B. Britten. “Four French Songs” for soprano and orchestra
W. Lutosławski. “Silesian Triptych” for soprano and orchestra
A. Bruckner. Symphony No. 6 in A Major
Tonight, one of the brightest stars of Lithuanian opera, Lauryna Bendžiūnaitė, will shine on the stage together with the Lithuanian State Symphony Orchestra, conducted by its artistic director and chief conductor Gintaras Rinkevičius. L. Bendžiūnaitė graduated from the Lithuanian Academy of Music and Theatre (prof. Regina Maciūtė's singing class) and the Royal Academy of Music in London (prof. Joy Mammen’s singing class). She also completed an internship at the Cardiff Voice Academy with prof. Dennis O’Neill and Dame Kiri te Kanawa. In 2013 the soloist won first prize in the international competition "Art of the 21st Century" in Kiev, and in 2010 was awarded the main award in the “Pavarotti Prize”. After going to Germany five years ago to work at the Stuttgart Opera House, L. Bendžiūnaitė soon took root here. As often happens with talents who have left Lithuania, more about the soloist is heard abroad than in Lithuania. Recently, L. Bendžiūnaitė has been collaborating with opera houses in Potsdam, Hamburg, Strasbourg, Rome and many others.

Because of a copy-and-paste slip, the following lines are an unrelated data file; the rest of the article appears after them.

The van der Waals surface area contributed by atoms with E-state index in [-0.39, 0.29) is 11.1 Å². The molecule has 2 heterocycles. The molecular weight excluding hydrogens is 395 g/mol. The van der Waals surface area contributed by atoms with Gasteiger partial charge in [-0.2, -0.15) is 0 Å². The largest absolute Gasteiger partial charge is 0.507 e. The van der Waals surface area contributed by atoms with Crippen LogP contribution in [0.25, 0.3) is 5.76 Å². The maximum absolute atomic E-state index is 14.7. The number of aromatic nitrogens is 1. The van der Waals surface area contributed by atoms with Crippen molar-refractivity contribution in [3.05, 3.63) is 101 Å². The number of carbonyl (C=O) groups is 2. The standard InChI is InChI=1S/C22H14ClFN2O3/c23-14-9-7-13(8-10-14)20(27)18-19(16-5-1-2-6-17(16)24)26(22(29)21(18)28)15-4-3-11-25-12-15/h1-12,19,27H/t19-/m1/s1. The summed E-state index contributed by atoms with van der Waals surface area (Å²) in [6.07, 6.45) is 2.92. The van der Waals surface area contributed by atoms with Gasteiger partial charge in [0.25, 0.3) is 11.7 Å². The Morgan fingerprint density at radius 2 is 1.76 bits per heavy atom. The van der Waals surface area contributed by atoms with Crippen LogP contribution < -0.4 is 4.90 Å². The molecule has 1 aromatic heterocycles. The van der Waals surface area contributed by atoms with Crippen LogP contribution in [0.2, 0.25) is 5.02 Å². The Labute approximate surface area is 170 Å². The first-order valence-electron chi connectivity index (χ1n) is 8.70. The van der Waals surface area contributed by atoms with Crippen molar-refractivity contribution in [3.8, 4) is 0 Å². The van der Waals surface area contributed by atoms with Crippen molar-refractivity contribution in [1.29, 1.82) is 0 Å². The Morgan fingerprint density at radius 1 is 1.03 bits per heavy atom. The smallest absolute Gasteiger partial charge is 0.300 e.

"Singing is my psychotherapy, the embodiment of all my fantasies and the legal realization of all emotions and actions, for which I’m also getting paid," – says L. Bendžiūnaitė. “When I sing, I'm a better person. Better, more beautiful and more interesting, able to radiate a brighter kind of life to everyone around.”
During the concert, L. Bendžiūnaitė will perform "Four French Songs" by the British composer Benjamin Britten (1913–1976) – an impressive opus created as a gift for the wedding anniversary of the composer's parents. “Silesian Triptych” by the Polish composer Witold Lutosławski (1913–1994), which uses motifs from Polish folklore texts and music, will also be performed.
In the second part of the concert, the Lithuanian State Symphony Orchestra conducted by maestro Gintaras Rinkevičius, will continue the cycle “All Symphonies of A. Bruckner and D. Shostakovich” with Anton Bruckner's (1824–1896) Symphony No. 6 in A Major. The composer composed this piece while in an uplifting mood, when he finally experienced the fullness of life during a two-month trip to Switzerland. The music of Symphony No. 6 is surprisingly fresh and lively. Indeed, this symphony is perceived as a glorification of the beauty and grandeur of the world order. Of all Bruckner's symphonies, it is the brightest. The music bursts with joy, reckless intoxication and the fullness of being. Lyrical themes are enriched with previously unheard emotional power and the warmth of feelings.